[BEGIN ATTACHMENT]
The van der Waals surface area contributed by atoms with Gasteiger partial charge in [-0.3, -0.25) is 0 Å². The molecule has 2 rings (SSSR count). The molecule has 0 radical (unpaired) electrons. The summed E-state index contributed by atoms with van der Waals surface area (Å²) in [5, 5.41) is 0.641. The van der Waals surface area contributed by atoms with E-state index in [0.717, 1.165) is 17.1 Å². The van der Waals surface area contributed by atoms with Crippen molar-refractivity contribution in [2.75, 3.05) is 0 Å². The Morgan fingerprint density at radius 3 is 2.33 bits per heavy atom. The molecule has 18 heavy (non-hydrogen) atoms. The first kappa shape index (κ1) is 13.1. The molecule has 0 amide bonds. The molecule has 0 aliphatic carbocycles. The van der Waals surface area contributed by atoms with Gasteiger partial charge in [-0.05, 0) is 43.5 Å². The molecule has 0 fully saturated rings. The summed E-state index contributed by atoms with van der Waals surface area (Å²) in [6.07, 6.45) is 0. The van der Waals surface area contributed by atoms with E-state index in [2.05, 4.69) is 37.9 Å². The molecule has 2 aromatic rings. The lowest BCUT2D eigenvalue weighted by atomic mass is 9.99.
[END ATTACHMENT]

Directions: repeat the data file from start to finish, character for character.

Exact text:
The van der Waals surface area contributed by atoms with Gasteiger partial charge in [-0.3, -0.25) is 0 Å². The molecule has 2 rings (SSSR count). The molecule has 0 radical (unpaired) electrons. The summed E-state index contributed by atoms with van der Waals surface area (Å²) in [5, 5.41) is 0.641. The van der Waals surface area contributed by atoms with E-state index in [0.717, 1.165) is 17.1 Å². The van der Waals surface area contributed by atoms with Crippen molar-refractivity contribution in [2.75, 3.05) is 0 Å². The Morgan fingerprint density at radius 3 is 2.33 bits per heavy atom. The molecule has 18 heavy (non-hydrogen) atoms. The first kappa shape index (κ1) is 13.1. The molecule has 0 amide bonds. The molecule has 0 aliphatic carbocycles. The van der Waals surface area contributed by atoms with Gasteiger partial charge in [-0.05, 0) is 43.5 Å². The molecule has 0 fully saturated rings. The summed E-state index contributed by atoms with van der Waals surface area (Å²) in [6.07, 6.45) is 0. The van der Waals surface area contributed by atoms with E-state index in [2.05, 4.69) is 37.9 Å². The molecule has 2 aromatic rings. The lowest BCUT2D eigenvalue weighted by atomic mass is 9.99.